Figure 1.:
Demographics of participants with chronic NeuP, non-NeuP, and NoCP. (A) Boxplots show the age of participants when questionnaires were completed for each group. Notched line represents the median. (B) Stacked bar plots show the sex distribution across the 3 groups. (C) Stacked bar plots show the ethnic background distribution across the 3 groups. (D) Boxplots show the BMI of participants across the 3 groups. Omnibus ANOVAs are labelled in the plot and are followed up by t tests between groups. P value <0.001 is coded as ***, P value <0.01 is coded as **. Post hoc tests are shown in supplementary Figure 2, available at https://links.lww.com/PR9/A186. ANOVA, analysis of variance; BAME, Black, Asian, and Minority ethnicities; BMI, body mass index; CP, chronic pain; NeuP, neuropathic pain; NoCP, no chronic pain.
Figure 2.:
Socioeconomic status of participants with chronic NeuP, non-NeuP, and NoCP. (A) Dotplot shows the employment status of participants for each group. The group is colour coded, and the respective percentage is coded in the size of the dot. (B) Dotplot shows the occupation of participants for each group. (C) Boxplots show the Index of Multiple Deprivations across the three groups. Omnibus ANOVAs are labelled in the plot and are followed up by t tests between groups. P value <0.001 is coded as. Post hoc tests are shown in supplementary Figure 3, available at https://links.lww.com/PR9/A186. ANOVA, analysis of variance; CP, chronic pain; NeuP, neuropathic pain; NoCP, no chronic pain.

3.2. Pain rating and quality of life

People with NeuP reported higher pain severity ratings for the self-reported most bothersome pain, Figure 3A. The most bothersome pain in people with NeuP was reported to be in the feet, hands, or legs more frequently, whereas reporting the most bothersome pain was reported to be in the back, hip, knee, stomach, abdomen, or head most frequently by people with non-NeuP, Figure 3B. The quality of life as measured by the EQ5D normalised index was dependent on outcome and was significantly lower in people with NeuP vs NoCP (MD –0.22, 95% CI [−0.23, −0.22]) and non-NeuP vs NoCP (MD –0.14, 95% CI [−0.14, −0.14]), Figure 4A and supplementary Figure 4, available at https://links.lww.com/PR9/A186. The association between NeuP and reduced quality of life was consistent across all body locations Figure 4B. People with NeuP were more likely to have “diseases of the nervous system” than by both the other groups and “certain infectious and parasitic diseases” than people with NoCP, Figure 5 and supplementary Figure 5, available at https://links.lww.com/PR9/A186. People with diabetes, rheumatoid arthritis (RA), or other neuropathy were considered at risk of peripheral neuropathy and have completed the MNSI, Figure 5B. People with NeuP had higher MNSI scores than both NoCP and non-NeuP. Only people with NeuP had a score of 3 and above, which is a reasonable cutoff threshold for peripheral neuropathy, in their interquantile range.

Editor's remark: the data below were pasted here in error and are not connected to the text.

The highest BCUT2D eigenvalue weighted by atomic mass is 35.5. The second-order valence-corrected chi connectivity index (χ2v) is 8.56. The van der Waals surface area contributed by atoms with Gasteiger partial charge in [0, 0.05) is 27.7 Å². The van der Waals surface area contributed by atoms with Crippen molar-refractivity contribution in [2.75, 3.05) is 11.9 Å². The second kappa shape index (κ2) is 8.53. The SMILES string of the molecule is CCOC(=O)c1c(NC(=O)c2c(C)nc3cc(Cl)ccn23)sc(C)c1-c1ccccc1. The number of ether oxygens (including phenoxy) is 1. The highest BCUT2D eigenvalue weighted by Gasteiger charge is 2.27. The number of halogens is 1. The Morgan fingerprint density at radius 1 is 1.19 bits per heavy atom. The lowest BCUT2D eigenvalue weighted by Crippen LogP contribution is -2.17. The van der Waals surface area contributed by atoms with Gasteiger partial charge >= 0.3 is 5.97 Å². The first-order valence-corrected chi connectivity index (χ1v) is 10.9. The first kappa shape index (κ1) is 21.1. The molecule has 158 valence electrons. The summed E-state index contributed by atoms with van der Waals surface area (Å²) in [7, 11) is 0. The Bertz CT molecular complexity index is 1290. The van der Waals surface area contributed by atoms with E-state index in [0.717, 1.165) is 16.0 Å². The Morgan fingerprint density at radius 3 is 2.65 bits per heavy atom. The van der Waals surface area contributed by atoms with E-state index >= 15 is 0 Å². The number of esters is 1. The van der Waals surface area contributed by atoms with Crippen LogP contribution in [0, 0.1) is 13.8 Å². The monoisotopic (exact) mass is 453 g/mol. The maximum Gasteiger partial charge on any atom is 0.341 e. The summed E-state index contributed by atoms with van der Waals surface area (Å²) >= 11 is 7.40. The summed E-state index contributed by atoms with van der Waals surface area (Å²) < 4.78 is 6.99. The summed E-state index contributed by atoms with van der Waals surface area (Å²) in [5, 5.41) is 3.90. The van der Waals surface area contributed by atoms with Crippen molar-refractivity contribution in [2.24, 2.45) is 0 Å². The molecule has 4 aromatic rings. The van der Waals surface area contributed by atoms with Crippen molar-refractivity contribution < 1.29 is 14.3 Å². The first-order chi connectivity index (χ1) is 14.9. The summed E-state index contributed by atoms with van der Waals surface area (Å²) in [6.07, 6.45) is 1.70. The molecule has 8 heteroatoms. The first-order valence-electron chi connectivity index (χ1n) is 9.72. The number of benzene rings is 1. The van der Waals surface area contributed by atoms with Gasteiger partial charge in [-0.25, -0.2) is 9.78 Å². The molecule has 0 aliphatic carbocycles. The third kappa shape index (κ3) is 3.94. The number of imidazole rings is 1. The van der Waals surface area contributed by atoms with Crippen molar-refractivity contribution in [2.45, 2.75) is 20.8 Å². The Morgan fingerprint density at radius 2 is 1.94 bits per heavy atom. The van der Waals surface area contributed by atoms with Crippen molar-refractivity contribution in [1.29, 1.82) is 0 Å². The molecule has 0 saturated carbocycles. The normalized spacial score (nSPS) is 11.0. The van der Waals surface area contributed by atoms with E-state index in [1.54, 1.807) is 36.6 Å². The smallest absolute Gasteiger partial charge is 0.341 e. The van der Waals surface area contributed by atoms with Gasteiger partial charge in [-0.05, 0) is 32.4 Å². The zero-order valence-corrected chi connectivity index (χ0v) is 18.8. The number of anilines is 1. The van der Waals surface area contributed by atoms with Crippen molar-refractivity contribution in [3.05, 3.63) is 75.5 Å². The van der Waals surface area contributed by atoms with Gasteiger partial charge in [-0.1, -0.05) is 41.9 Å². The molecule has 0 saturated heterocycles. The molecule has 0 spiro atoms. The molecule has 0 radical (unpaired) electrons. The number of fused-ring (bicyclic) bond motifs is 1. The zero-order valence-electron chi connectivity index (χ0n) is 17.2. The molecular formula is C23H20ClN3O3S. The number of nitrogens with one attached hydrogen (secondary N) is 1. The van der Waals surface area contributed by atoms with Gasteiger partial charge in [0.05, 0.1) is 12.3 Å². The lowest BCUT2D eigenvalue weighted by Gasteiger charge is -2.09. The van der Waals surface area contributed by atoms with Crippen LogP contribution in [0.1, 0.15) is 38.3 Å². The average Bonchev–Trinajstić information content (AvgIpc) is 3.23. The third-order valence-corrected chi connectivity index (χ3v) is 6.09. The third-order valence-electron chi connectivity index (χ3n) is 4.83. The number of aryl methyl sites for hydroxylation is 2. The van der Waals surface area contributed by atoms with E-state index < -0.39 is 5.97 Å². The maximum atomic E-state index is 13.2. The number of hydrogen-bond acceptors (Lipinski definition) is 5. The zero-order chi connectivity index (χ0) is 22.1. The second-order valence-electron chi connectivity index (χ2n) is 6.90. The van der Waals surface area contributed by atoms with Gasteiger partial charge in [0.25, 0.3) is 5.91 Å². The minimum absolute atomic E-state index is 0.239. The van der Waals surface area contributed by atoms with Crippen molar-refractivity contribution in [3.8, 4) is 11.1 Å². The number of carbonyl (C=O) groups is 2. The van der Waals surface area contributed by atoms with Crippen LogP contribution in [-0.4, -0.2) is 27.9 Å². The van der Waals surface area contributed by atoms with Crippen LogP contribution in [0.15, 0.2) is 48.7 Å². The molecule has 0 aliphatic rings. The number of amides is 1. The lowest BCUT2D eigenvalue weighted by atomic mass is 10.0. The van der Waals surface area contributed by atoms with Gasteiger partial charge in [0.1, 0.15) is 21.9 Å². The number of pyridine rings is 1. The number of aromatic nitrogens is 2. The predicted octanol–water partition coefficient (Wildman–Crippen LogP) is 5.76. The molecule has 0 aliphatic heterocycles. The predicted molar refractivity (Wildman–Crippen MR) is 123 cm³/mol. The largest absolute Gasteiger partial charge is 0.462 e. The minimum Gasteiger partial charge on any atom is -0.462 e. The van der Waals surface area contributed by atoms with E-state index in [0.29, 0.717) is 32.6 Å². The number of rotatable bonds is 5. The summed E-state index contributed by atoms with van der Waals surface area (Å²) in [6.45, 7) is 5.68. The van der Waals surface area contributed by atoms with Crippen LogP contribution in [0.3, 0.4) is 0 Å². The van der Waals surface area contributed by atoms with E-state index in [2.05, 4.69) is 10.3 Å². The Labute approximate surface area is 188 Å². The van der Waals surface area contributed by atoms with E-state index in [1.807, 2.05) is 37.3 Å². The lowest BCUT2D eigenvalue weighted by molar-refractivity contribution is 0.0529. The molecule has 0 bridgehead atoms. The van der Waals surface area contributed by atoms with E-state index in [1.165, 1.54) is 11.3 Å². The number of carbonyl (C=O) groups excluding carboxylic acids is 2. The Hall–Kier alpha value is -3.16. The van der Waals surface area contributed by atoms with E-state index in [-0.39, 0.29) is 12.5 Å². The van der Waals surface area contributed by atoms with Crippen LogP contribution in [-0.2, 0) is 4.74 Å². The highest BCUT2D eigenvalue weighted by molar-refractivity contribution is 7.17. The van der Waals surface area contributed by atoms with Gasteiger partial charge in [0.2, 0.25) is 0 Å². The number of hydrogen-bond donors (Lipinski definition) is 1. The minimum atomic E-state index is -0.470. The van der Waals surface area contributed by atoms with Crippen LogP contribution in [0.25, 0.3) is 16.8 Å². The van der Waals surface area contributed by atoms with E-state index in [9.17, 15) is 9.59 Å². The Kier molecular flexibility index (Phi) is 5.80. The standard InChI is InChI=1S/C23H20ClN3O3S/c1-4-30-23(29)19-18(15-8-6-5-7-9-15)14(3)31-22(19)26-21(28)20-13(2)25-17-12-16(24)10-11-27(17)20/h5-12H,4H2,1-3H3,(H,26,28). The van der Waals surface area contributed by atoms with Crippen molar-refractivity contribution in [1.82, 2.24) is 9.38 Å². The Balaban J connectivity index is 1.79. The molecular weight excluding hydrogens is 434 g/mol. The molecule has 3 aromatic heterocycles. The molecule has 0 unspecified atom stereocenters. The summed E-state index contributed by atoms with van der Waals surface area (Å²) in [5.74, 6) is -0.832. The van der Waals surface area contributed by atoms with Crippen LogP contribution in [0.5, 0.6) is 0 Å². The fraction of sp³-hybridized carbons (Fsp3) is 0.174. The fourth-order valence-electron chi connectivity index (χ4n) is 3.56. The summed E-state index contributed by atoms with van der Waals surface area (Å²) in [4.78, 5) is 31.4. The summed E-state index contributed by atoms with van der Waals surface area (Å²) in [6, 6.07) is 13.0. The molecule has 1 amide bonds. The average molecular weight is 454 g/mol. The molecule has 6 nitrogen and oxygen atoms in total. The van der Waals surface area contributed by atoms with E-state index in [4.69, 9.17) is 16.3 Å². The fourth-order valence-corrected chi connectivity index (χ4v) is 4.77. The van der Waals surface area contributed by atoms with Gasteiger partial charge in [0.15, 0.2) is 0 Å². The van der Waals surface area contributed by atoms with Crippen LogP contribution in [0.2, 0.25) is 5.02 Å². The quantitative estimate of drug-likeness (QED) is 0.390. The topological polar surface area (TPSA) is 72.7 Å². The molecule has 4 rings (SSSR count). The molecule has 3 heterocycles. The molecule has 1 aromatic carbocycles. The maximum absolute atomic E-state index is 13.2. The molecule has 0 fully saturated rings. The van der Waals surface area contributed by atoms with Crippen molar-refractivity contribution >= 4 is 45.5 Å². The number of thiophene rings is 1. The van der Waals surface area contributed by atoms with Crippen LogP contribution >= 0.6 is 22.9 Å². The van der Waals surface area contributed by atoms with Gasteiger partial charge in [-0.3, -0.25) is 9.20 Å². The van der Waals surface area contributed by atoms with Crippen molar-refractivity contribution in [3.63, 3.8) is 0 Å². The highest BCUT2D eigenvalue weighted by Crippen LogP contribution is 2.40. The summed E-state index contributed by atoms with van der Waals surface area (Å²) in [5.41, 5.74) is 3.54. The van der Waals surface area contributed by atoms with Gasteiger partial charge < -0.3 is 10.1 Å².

Figure 3.:
Pain rating and location of the most bothersome pain. (A) Boxplots show the pain rating for the self-reported location of the most bothersome pain for both painful groups, NeuP vs non-NeuP. (B) Dotplot shows the frequencies for the self-reported location of the most bothersome pain for the 2 painful groups. Rates are coded in the size of the dot. P value <0.001 is coded as ***. NeuP, neuropathic pain.
Figure 4.:
The impact of pain in quality of life. (A) Boxplots show the EQ5D index across the 3 groups. (B) Boxplots show the EQ-5D index for both painful groups across all locations reported as the ones having the most bothersome pain. Omnibus ANOVAs are labelled in the plot and are followed up by t tests between groups. P value <0.001 is coded as ***, P value <0.01 is coded as **. Post hoc tests are shown in supplementary Figure 4, available at https://links.lww.com/PR9/A186. ANOVA, analysis of variance; CP, chronic pain; NeuP, neuropathic pain.
Figure 5.:
(A) Frequencies of diseases across the 3 groups. The rates are coded in the size of the dot. Group allocation is colour coded. Post hoc tests are shown in supplementary Figure 5, available at https://links.lww.com/PR9/A186. (B) MNSI scores across the 3 groups in participants with diabetes, rheumatoid arthritis, and other neuropathy. P value < 0.001 is coded as ***.ANOVA, analysis of variance; CP, chronic pain; MNSI, Michigan Neuropathy Screening Instrument; NeuP, neuropathic pain.